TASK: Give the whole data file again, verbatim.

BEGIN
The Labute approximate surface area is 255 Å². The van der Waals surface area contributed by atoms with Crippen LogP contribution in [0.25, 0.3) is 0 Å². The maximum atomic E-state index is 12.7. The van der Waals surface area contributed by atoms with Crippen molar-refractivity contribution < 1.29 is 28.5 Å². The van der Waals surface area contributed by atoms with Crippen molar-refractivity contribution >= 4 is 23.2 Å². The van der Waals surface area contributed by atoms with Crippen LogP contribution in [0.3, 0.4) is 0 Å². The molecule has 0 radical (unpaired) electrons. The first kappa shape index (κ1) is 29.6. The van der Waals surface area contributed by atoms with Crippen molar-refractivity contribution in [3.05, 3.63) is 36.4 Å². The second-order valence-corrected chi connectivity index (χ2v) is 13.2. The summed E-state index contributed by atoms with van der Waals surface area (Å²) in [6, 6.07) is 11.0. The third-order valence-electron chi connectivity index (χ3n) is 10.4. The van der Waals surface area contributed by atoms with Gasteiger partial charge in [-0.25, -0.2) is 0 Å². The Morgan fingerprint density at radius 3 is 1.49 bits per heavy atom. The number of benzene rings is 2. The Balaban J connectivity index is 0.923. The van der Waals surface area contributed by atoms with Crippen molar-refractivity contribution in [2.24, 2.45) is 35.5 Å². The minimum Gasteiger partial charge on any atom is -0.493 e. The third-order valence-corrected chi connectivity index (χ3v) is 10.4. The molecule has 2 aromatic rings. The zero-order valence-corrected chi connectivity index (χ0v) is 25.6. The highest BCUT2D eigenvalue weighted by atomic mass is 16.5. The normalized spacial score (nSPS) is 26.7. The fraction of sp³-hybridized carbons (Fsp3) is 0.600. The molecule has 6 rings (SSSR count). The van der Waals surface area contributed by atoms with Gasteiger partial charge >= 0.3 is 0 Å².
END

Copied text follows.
The Labute approximate surface area is 255 Å². The van der Waals surface area contributed by atoms with Crippen LogP contribution in [0.25, 0.3) is 0 Å². The maximum atomic E-state index is 12.7. The van der Waals surface area contributed by atoms with Crippen molar-refractivity contribution < 1.29 is 28.5 Å². The van der Waals surface area contributed by atoms with Crippen molar-refractivity contribution >= 4 is 23.2 Å². The van der Waals surface area contributed by atoms with Crippen LogP contribution in [0.3, 0.4) is 0 Å². The molecule has 0 radical (unpaired) electrons. The first kappa shape index (κ1) is 29.6. The van der Waals surface area contributed by atoms with Crippen molar-refractivity contribution in [3.05, 3.63) is 36.4 Å². The second-order valence-corrected chi connectivity index (χ2v) is 13.2. The summed E-state index contributed by atoms with van der Waals surface area (Å²) in [6, 6.07) is 11.0. The third-order valence-electron chi connectivity index (χ3n) is 10.4. The van der Waals surface area contributed by atoms with Gasteiger partial charge in [-0.25, -0.2) is 0 Å². The Morgan fingerprint density at radius 3 is 1.49 bits per heavy atom. The number of benzene rings is 2. The Balaban J connectivity index is 0.923. The van der Waals surface area contributed by atoms with Crippen molar-refractivity contribution in [2.24, 2.45) is 35.5 Å². The minimum Gasteiger partial charge on any atom is -0.493 e. The third-order valence-corrected chi connectivity index (χ3v) is 10.4. The molecule has 2 aromatic rings. The zero-order valence-corrected chi connectivity index (χ0v) is 25.6. The highest BCUT2D eigenvalue weighted by atomic mass is 16.5. The normalized spacial score (nSPS) is 26.7. The fraction of sp³-hybridized carbons (Fsp3) is 0.600. The molecule has 6 rings (SSSR count). The van der Waals surface area contributed by atoms with Gasteiger partial charge >= 0.3 is 0 Å².